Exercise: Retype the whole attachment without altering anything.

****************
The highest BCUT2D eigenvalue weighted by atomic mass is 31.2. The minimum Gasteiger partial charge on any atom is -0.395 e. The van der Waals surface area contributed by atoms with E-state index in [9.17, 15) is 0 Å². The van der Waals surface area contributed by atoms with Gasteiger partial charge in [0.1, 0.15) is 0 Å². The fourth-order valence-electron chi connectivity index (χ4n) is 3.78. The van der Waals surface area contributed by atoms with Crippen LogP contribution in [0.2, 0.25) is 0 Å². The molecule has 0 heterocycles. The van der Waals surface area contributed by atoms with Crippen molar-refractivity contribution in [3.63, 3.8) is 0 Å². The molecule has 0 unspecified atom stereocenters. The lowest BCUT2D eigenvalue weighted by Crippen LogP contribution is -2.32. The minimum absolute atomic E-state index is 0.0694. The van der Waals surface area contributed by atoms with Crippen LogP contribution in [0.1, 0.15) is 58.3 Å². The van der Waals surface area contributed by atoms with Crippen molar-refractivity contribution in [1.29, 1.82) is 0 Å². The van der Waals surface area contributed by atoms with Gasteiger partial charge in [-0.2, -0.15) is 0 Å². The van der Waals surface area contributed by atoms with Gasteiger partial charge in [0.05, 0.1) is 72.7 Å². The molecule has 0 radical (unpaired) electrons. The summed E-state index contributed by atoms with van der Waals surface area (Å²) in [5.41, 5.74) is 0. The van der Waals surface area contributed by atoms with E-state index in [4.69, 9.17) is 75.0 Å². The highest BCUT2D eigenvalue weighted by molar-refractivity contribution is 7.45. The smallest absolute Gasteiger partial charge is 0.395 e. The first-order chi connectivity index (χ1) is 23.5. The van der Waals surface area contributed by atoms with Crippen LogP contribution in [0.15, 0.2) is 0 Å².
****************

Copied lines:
The highest BCUT2D eigenvalue weighted by atomic mass is 31.2. The minimum Gasteiger partial charge on any atom is -0.395 e. The van der Waals surface area contributed by atoms with E-state index in [9.17, 15) is 0 Å². The van der Waals surface area contributed by atoms with Gasteiger partial charge in [0.1, 0.15) is 0 Å². The fourth-order valence-electron chi connectivity index (χ4n) is 3.78. The van der Waals surface area contributed by atoms with Crippen LogP contribution in [0.2, 0.25) is 0 Å². The molecule has 0 heterocycles. The van der Waals surface area contributed by atoms with Crippen molar-refractivity contribution in [3.63, 3.8) is 0 Å². The molecule has 0 unspecified atom stereocenters. The lowest BCUT2D eigenvalue weighted by Crippen LogP contribution is -2.32. The minimum absolute atomic E-state index is 0.0694. The van der Waals surface area contributed by atoms with Crippen LogP contribution in [0.1, 0.15) is 58.3 Å². The van der Waals surface area contributed by atoms with Crippen molar-refractivity contribution in [1.29, 1.82) is 0 Å². The van der Waals surface area contributed by atoms with Gasteiger partial charge in [-0.2, -0.15) is 0 Å². The van der Waals surface area contributed by atoms with Gasteiger partial charge in [0.05, 0.1) is 72.7 Å². The molecule has 0 radical (unpaired) electrons. The summed E-state index contributed by atoms with van der Waals surface area (Å²) in [5.41, 5.74) is 0. The van der Waals surface area contributed by atoms with E-state index in [4.69, 9.17) is 75.0 Å². The highest BCUT2D eigenvalue weighted by molar-refractivity contribution is 7.45. The smallest absolute Gasteiger partial charge is 0.395 e. The first-order chi connectivity index (χ1) is 23.5. The van der Waals surface area contributed by atoms with Crippen LogP contribution in [0.15, 0.2) is 0 Å².